27 September 2012

Thanks, Spring Valley Elementary!

Wow, Midway ISD has some great bugs. In the past, there have been some first county records for moths (Vine Sphinx comes to mind) and Mrs. York, a counselor at Spring Valley Elementary, has been kind enough to send more photos to us! All of these are from September 2012.

Cicada species, possibly Tibicen genus.

The bug above is a cicada - they make that whining noise in the middle of the day in summer when everything else has gotten quiet and gone to find shade. If we're not mistaken, the critter above is one of the Genus Tibicen - "Annual Cicadas" or "Dog-Day Cicadas"  On occasion, you may find their crunchy, empty exoskeleton when it has been shed.

Waved Sphinx (Ceratomia undulosa)

Waved Sphinx (Ceratomia undulosa) is a really exciting moth - it is a second county record! The first county record* for McLennan Co. was found in 2009 by another of the York household; Mrs. York's husband!

* officially the first one we found was not accepted due to its rough condition, but the 2010 Waved Sphinx found by Mrs. York's son, Matthew, was accepted!

Virginia Creeper Sphinx (Darapsa myron)

Virginia Creeper Sphinx (Darapsa myron) - this is an adult of the caterpillar that eats the leaves of Virginia creeper, which is a native vine, related to the grape vine. The vine can commonly be found growing along fences or trees in McLennan Co. Sometimes people mistake these vines for poison ivy ("leaves of three, leave them be") Virginia creeper is NOT poison ivy! Instead, it is dinner for caterpillars that will grow up to be these beautiful Virginia Creeper Sphinx moths!

Virginia Creeper Sphinx (Eumorpha vitis)

Can you tell the difference between poison ivy and Virginia creeper? Vine Sphinx and Virginia Creeper Sphinx need to know the difference!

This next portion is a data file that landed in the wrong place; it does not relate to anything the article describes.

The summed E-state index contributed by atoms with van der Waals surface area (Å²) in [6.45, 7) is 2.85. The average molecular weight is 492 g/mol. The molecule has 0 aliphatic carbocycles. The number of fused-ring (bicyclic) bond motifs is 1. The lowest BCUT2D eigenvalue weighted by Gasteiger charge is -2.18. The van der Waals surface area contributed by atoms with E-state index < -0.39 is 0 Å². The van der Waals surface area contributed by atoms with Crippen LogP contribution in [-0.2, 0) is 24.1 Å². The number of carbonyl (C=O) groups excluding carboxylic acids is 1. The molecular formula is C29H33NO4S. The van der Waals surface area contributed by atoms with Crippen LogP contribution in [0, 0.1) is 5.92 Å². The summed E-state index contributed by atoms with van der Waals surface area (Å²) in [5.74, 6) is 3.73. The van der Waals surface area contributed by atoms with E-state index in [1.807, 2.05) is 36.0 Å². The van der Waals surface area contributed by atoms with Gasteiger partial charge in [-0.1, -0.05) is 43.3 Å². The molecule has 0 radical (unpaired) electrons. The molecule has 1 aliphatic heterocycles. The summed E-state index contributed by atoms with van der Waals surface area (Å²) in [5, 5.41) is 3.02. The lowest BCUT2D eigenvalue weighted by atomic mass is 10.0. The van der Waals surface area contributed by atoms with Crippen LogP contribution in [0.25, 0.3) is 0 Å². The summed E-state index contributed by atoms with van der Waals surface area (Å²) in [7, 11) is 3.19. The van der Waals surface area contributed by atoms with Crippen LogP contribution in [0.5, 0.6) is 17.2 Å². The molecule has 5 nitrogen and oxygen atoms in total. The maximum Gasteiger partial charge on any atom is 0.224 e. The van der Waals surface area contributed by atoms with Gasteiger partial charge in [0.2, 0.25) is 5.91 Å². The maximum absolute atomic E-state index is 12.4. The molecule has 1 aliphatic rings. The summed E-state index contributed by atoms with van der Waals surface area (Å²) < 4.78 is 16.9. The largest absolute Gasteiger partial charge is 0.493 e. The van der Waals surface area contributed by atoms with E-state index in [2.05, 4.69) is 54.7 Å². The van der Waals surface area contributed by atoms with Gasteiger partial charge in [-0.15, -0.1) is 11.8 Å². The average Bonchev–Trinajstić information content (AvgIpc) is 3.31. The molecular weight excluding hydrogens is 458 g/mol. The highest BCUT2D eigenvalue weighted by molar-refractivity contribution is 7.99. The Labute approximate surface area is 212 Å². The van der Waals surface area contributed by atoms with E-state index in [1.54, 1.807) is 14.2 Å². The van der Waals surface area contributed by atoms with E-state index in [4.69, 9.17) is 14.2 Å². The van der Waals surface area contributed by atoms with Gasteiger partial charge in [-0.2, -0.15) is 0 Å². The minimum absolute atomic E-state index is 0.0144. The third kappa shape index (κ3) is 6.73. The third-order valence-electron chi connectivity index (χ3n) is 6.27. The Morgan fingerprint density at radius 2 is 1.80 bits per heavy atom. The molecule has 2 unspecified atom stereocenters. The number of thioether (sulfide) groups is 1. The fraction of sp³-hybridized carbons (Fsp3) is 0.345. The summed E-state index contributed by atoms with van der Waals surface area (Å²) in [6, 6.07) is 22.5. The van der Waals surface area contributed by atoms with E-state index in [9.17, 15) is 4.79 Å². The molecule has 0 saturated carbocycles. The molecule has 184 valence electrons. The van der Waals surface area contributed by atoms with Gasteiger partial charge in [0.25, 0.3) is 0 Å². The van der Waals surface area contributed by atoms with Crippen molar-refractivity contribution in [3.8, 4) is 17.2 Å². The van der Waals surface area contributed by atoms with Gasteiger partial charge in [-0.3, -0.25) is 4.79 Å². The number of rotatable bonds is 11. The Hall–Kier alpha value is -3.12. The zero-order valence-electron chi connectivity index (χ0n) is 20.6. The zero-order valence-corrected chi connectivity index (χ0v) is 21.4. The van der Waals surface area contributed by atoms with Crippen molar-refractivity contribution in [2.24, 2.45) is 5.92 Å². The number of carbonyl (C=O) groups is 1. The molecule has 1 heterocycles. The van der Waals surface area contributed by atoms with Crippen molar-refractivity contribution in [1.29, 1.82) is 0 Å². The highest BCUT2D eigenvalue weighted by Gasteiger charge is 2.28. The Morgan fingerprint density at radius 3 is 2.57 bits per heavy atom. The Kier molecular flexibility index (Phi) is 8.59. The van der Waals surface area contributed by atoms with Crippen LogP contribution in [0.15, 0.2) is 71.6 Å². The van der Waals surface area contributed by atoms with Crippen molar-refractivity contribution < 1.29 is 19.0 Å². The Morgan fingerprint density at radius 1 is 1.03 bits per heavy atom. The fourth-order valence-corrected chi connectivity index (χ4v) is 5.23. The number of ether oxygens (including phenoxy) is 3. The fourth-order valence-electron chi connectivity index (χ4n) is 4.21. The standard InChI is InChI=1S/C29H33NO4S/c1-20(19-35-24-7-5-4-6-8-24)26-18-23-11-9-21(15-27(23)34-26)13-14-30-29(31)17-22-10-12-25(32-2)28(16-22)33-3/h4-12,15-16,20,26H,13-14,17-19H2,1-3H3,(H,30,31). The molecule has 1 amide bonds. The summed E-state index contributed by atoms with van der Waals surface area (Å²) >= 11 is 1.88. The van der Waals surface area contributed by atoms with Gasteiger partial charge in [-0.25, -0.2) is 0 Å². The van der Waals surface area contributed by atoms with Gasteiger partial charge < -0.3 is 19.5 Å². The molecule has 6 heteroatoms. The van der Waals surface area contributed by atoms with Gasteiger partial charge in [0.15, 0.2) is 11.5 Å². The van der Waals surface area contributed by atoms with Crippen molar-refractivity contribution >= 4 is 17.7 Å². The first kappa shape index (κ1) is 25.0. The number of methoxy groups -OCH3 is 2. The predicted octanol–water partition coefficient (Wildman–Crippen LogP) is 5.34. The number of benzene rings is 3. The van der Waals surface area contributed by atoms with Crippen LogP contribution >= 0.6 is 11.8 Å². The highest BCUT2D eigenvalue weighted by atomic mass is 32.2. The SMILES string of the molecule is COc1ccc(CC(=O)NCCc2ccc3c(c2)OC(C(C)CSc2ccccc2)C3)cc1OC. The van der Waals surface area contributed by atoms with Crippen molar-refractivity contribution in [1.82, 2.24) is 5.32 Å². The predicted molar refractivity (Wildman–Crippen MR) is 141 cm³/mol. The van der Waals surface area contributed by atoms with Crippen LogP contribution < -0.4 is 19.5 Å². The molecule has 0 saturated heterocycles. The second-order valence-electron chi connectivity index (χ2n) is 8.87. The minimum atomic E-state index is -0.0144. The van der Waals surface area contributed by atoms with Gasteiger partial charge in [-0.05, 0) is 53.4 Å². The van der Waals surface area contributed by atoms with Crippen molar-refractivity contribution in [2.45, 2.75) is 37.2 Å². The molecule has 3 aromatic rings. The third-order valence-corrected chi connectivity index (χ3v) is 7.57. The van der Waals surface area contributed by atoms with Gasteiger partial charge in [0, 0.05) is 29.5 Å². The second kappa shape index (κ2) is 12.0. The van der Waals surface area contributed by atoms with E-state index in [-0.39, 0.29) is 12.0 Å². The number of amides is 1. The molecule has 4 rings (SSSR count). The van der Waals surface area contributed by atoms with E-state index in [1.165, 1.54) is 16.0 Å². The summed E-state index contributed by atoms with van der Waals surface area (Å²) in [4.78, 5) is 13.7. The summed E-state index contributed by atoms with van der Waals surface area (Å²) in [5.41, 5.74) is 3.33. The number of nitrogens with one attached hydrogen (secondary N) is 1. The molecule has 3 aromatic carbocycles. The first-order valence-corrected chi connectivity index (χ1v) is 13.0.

Thanks to Mrs. York for sharing these neat bugs from Spring Valley Elementary!

19 September 2012

one shirt, two shirt, red skirt, blue skirt

Sorry for the false advertising, no red skirt here. However, these are my non-jean skirt projects (t-shirt skirts are amazing!), in almost-chronological order of completion:

Original tye-dye. Modified in 2009,
the least-innovative of the shirt-skirt
designs, though most iconic in shape.
Made in a chemistry class sometime
around 2004 or early 2005... good times.
(Here's the how-it-was-made link!)

Gift tye-dye. Courtesy of an awesome
neighbor, modified in 2011, first
zero-waste attempt, resulting in oddly
scraggly edge (~2 square inches on
either side did get chopped off eventually).

Bonus: it's reversible. Inside-out, anyway.

Rec'd Aug. 2012, modified Sept. 2012.
Another gift shirt! Swirly pattern was
perfect for a wavy hem, though the
hem isn't quite as wavy as it could be -
this is about as low-waste as the tye-dye
one above, but has much cleaner lines.

Not a shirt-skirt at all, but it started out as a skirt - rec'd Feb. 2011(!!), modified May/June 2012.

...basic scarf skirt with lime and lavender
hints among the orange and teal and blue
and white. Roughly two and a half silk panels
make up the skirt, the waist is an additional